Flyers' Gustafsson gets rare ice action

Posted: April 03, 2014

ST. LOUIS - Unlacing his skates in a cubby in the visitors' locker room at Scottrade Center barely large enough to house his mammoth, 6-7 frame, Hal Gill was knocking on wood.

After watching the Flyers' defensemen drop like flies last season - leaving Luke Schenn as the only healthy player to start and finish the abysmal, lockout-shortened year - Gill figured his chances to continue his 1,106-game career were as good in Philadelphia as anywhere else.

"Knock on wood, we've been healthy," Gill said, just missing a crossword puzzle in his stall as he tapped the lumber. "Hopefully, we continue to stay that way."

Gill has played only four games this season. It's been an even more arduous journey for Erik Gustafsson, who finally returned to the Flyers' lineup last night after sitting out the previous 14 games as a healthy scratch.

Last night was just Gustafsson's eighth game since Dec. 21, which is the last time Gill played. That means few Flyers have spent more time around Gustafsson - in the press box, during "bag skates" with other healthy scratches on game days - over the last few months than the always-affable Gill.

Gill, who turns 39 on Sunday and is enjoying one last run with the Flyers in the twilight of his career, has taken on a mentoring role with Gustafsson, a 25-year-old trying to jump-start his own.

"We've spent a lot of time together," Gill said. "It's tough when you're a young kid trying to build a career for yourself. When you're not able to do that, it's a hard situation to handle. I've been in that situation; you want to control your own destiny and you want to be able to play and prove what you can do.

"He's kept a good mind about it. He's been focused and he's worked hard."

Gustafsson is awkwardly stuck in the middle with the Flyers. He's proved to be too good for the AHL, yet hasn't shown enough in 88 NHL games to warrant a spot in the lineup every game. He is signed to a one-way NHL contract for $1 million this season, and the Flyers, always in need of depth, certainly don't want to lose him to the waiver wire.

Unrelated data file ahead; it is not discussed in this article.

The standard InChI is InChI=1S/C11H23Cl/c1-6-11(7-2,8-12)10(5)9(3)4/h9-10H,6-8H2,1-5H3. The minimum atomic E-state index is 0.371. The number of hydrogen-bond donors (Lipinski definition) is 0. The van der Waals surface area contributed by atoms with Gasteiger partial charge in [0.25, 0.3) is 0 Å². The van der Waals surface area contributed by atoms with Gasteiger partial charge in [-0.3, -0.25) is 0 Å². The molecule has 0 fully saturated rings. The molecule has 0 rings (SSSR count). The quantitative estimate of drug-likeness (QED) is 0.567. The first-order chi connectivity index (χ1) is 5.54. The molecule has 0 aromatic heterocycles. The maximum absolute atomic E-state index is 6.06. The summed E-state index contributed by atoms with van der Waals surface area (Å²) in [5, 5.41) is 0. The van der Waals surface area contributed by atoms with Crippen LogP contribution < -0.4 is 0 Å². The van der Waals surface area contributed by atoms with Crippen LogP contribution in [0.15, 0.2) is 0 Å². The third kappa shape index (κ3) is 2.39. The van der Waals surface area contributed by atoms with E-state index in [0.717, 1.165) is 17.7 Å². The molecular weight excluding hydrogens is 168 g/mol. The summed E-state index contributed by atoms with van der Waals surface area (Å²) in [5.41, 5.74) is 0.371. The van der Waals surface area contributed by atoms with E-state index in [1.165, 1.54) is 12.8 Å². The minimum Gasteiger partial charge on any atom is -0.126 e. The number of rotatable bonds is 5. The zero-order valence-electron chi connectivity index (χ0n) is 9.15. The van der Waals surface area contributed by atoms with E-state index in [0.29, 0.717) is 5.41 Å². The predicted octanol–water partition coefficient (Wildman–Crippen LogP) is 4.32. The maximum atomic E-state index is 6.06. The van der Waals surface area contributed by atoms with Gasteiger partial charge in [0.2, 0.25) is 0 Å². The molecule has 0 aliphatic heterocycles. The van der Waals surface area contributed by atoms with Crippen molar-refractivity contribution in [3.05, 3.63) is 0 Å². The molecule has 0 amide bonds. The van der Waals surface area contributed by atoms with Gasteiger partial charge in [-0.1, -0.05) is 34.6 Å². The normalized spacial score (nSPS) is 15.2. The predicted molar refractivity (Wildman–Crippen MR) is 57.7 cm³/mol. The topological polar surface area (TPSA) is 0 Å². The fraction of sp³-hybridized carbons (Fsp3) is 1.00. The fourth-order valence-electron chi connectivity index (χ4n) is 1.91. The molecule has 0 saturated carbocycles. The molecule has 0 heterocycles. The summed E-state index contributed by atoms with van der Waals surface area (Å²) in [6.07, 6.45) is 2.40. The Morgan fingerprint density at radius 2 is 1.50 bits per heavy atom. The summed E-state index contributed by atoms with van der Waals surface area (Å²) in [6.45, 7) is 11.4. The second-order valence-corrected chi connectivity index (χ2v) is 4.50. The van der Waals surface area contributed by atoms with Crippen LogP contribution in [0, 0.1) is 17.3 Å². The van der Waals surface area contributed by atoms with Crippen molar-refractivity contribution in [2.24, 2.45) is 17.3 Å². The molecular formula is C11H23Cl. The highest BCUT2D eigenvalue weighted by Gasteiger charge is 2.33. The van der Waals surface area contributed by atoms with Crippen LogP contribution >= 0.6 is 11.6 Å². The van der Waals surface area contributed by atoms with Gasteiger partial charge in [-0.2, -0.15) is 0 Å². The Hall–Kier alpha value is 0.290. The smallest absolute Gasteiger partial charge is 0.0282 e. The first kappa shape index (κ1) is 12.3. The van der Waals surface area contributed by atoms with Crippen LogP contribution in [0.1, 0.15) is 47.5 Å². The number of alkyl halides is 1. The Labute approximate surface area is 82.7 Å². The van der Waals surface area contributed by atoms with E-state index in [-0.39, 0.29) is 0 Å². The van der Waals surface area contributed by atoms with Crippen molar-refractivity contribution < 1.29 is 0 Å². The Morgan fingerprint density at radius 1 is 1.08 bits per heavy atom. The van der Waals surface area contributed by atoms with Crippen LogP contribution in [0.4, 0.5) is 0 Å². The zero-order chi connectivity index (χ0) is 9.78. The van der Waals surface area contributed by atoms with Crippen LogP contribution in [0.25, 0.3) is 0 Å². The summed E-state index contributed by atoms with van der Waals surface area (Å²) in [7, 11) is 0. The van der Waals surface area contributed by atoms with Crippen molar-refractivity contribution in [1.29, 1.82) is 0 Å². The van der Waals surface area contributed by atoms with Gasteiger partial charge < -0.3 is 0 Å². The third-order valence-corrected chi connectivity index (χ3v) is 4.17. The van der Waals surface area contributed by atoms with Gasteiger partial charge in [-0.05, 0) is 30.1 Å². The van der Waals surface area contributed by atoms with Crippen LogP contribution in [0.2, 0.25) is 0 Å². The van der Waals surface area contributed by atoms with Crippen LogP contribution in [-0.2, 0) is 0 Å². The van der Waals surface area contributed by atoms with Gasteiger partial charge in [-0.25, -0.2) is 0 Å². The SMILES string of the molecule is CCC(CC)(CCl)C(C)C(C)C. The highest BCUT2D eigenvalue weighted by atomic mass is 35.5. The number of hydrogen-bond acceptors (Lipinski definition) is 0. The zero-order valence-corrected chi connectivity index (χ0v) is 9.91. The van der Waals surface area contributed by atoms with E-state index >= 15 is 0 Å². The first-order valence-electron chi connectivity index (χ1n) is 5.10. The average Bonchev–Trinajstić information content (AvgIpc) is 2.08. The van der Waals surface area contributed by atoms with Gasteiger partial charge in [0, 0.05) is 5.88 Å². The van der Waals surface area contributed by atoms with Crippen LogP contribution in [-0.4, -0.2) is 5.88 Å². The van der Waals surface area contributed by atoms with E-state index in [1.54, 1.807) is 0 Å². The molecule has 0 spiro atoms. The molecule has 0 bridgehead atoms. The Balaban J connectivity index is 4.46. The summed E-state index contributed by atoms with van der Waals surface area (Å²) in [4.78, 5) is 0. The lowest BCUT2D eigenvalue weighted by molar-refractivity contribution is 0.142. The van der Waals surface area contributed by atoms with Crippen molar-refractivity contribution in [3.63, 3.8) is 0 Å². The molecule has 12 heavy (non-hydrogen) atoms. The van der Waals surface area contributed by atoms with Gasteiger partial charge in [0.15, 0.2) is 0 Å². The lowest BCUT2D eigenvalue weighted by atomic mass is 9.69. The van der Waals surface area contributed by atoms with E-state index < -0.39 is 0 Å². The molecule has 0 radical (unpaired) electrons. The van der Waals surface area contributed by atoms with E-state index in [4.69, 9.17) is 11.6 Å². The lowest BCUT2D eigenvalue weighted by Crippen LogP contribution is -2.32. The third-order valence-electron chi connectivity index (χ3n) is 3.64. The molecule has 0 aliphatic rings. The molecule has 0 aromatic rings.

So, he has spent many nights watching as a serviceable player unable to break through. Gustafsson will be a restricted free agent this summer and it will be interesting to see where the Flyers' brass believes he fits.

This is his first full season in the NHL without being sent down, yet he's played only 28 games, fewer than he did in 2011-12 as a frequent call-up.

"Looking back on the whole year that he's played, he's had some real good games," coach Craig Berube said. "Then there's other games where he wasn't so good or he didn't move the puck as well. Our 'D' has been pretty healthy. A lot of times, he was just an odd-man out."

For most of the season until the trade deadline, Gustafsson was regularly switched out with Andrej Meszaros as the Flyers' sixth defenseman. Then, the Flyers traded for Andrew MacDonald on March 2 and removed any glimmer of hope for another shot with the exception of injury.

The in-and-out nature of the season has wreaked havoc on Gustafsson's confidence, he acknowledged earlier this season. That is where Gill has come in.

"Once it's game time, you have to be able to shut that out and just go play, especially in this league when the media is on you, the coaches are on you," Gill said. "Take all the coaching, all the direction and go play. He's done that. When he has played, he's been in the rush, he's been skating and he's been up in the play."

Kimmo Timonen (upper-body injury) likely will be back this week; Berube said Timonen probably could have played last night if it were a playoff game. Berbue will push Gustafsson back to the press box, for now, with Gill, but that might not be such a bad thing.

"I don't think I'm looking for anything more than what he is capable of doing," Berube said. "Confidence comes from playing. I think a lot of times, confidence comes from knowing that you're in every night. It's hard - I played, I know. It's not easy, but he has to deal with that. It's part of being a good pro."

There is no better teacher in that department than Gill.

Giroux honored

After leading the NHL in scoring since early December, Claude Giroux finally was honored by the league for the first time this season as their Third Star of the Month of March.

Giroux paced all players in scoring with 21 points (6 goals, 15 assists) in March. He helped the Flyers to a 9-3-2 record, tying with November for their best calendar month of the season.

Boston's Jarome Iginla (13 goals) and Detroit's Gustav Nyquist (18 points) were the NHL's first and second stars.

"His work ethic is really high, and that's what makes it all go for him - his hard work and competitiveness, along with his skill," Berube said of Giroux. "He doesn't try to play a skill game as much as he works. When you have a skill guy that works like that, they're dangerous players."

Only Ilya Bryzgalov (March 2012) and Jeff Carter (December 2008) have been previously selected as one of the league's three stars of the month.

On Twitter: @DNFlyers


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